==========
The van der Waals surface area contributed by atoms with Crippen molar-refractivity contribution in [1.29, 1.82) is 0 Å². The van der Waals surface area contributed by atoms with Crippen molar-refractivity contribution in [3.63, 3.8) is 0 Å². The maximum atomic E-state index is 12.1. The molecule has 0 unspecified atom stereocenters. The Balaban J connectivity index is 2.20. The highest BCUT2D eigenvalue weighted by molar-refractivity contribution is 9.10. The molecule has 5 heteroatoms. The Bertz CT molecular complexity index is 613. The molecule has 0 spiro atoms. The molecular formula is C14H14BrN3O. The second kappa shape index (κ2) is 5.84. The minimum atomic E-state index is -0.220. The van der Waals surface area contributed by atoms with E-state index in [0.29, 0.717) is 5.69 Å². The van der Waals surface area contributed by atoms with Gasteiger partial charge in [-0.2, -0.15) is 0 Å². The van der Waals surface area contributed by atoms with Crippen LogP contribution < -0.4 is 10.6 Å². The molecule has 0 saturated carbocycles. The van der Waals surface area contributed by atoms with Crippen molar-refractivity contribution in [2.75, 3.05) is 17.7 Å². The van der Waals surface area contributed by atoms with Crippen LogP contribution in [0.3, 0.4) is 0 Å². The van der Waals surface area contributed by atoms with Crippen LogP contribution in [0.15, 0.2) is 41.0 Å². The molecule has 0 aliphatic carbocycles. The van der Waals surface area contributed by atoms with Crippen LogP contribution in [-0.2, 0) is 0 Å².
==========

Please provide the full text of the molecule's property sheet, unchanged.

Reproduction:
The van der Waals surface area contributed by atoms with Crippen molar-refractivity contribution in [1.29, 1.82) is 0 Å². The van der Waals surface area contributed by atoms with Crippen molar-refractivity contribution in [3.63, 3.8) is 0 Å². The maximum atomic E-state index is 12.1. The molecule has 0 unspecified atom stereocenters. The Balaban J connectivity index is 2.20. The highest BCUT2D eigenvalue weighted by molar-refractivity contribution is 9.10. The molecule has 5 heteroatoms. The Bertz CT molecular complexity index is 613. The molecule has 0 spiro atoms. The molecular formula is C14H14BrN3O. The second kappa shape index (κ2) is 5.84. The minimum atomic E-state index is -0.220. The van der Waals surface area contributed by atoms with E-state index in [0.29, 0.717) is 5.69 Å². The van der Waals surface area contributed by atoms with Gasteiger partial charge in [-0.2, -0.15) is 0 Å². The van der Waals surface area contributed by atoms with Crippen LogP contribution < -0.4 is 10.6 Å². The molecule has 0 saturated carbocycles. The van der Waals surface area contributed by atoms with Crippen molar-refractivity contribution in [2.75, 3.05) is 17.7 Å². The van der Waals surface area contributed by atoms with Crippen LogP contribution in [0.3, 0.4) is 0 Å². The van der Waals surface area contributed by atoms with Crippen LogP contribution in [0.15, 0.2) is 41.0 Å². The molecule has 0 aliphatic carbocycles. The van der Waals surface area contributed by atoms with Crippen LogP contribution in [-0.2, 0) is 0 Å².